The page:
Supreme Court Update: NASA v. Nelson (09-530), Chase Bank USA, N.A. v. McCoy (09-329) and Swarthout v. Cooke consolidated with Cate v. Clay (10-333) and Order List
Greetings, Court fans!
We're back with the remaining decisions: NASA v. Nelson (09-530), finding that routine government back-ground checks on contract employees do not violate any constitutionally-protected privacy interest; Chase Bank USA, N.A. v. McCoy (09-329), interpreting Regulation Z regarding credit card disclosures; and Swarthout v. Cooke consolidated with Cate v. Clay (10-333), concerning federal habeas review of parole proceedings, as well as a handful of orders. With this Update, we're all caught up.
In NASA v. Nelson (09-530), 28 employees of NASA's Jet Propulsion Laboratory, operated out of California Institute of Technology and staffed entirely by contract employees, filed suit to enjoin the government from requiring them to comply with routine background checks. The government had performed such background checks on civil servants for over 50 years, but had only recently extended the checks to contract employees, even though those employees perform functionally equivalent jobs. The employees argued that these background checks, particularly questions relating to drug use and treatment as well as open-ended questions sent to employee references, violated their constitutional rights to information privacy. The district court denied the employees' request for preliminary injunction, but the Ninth Circuit reversed.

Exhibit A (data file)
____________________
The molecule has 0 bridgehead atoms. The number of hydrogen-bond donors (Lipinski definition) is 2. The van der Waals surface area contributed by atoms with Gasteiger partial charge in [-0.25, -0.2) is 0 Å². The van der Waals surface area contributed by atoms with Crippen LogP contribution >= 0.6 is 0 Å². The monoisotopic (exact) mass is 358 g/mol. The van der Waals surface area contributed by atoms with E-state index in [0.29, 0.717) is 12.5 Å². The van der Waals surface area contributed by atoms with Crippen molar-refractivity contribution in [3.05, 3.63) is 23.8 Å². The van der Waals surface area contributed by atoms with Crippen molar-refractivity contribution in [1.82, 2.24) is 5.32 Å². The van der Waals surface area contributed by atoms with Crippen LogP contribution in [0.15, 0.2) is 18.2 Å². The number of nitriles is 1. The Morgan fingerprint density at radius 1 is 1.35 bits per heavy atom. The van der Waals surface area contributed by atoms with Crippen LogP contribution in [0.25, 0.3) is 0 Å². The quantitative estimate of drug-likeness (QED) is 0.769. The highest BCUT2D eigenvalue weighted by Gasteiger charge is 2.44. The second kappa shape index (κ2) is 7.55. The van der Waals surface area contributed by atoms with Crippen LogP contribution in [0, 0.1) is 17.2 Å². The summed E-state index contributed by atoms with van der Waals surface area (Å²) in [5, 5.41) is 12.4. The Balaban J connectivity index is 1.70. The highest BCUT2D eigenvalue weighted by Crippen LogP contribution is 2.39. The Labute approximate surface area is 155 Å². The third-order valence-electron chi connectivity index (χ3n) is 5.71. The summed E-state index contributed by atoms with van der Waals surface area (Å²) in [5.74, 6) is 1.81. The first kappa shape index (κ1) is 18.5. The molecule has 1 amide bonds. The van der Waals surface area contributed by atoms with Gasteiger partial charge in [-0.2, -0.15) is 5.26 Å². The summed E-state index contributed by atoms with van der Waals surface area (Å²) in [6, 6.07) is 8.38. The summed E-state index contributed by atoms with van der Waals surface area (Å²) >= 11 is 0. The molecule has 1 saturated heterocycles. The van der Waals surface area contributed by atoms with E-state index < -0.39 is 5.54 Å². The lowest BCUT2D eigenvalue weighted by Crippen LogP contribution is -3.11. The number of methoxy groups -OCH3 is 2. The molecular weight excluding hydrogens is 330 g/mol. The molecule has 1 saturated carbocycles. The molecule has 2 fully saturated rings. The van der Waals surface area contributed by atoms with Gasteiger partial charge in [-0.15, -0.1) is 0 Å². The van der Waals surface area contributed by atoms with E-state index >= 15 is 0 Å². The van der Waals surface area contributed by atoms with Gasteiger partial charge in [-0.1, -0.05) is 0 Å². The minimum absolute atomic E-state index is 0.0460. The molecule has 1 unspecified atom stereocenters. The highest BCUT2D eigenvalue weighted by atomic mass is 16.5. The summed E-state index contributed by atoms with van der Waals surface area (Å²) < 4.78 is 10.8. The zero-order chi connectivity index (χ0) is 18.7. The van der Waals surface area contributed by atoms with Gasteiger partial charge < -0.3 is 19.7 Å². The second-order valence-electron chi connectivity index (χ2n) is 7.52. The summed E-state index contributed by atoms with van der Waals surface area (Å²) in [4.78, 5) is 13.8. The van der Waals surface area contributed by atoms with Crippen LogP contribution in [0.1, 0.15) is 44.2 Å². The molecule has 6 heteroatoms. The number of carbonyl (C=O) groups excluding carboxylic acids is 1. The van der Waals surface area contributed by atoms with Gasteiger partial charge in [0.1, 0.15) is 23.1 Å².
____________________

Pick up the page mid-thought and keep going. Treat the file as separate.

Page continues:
All of the Justices agreed that no constitutional violation occurred, but only six joined the majority opinion, authored by Justice Alito. The majority assumed, without deciding, that a constitutional right to information privacy existed, but found that it wasn't violated in this case. Key to the decision was that the information was collected by the government in its capacity as a proprietor or manager of its internal affairs. The government has a strong interest in ensuring the security of its facilities and the competence of its workforce, and these basic background checks furthered those purposes and the questions were reasonable (similar questions were pervasive among private-sector employers). The Court easily rejected the notion that the information sought had to be "necessary" or the "least restrictive means" of furthering the government's interests. And the fact that the employees were contractors as opposed to civil servants was irrelevant given that the work they performed was the same. Finally, the information gathered was subject to disclosure protections under the Privacy Act, allaying any privacy concerns that the collection of this information might raise.
The fact-specific holding in Nelson, however, was far less interesting than the debate about whether any constitutional right to information privacy exists at all, which Justices Scalia and Thomas took up in a concurrence in the judgment. In typical (and I must say, very quotable) Scalia fashion, he chastised the majority for assuming the existence of a constitutional right to informational privacy, but not deciding the issue, identifying the constitutional provision(s) from which the right springs, or enumerating the standard for a violation of this hypothetical right. Thomas and Scalia would simply find no such right and end the matter there. Thomas filed a separate concurrence in the judgment to note his disagreement with the Court's substantive due process jurisprudence generally: "the notion that the Due Process Clause of the Fifth Amendment is a wellspring of unenumerated rights against the Federal Government ‘strains credulity for even the most casual user of words.‘"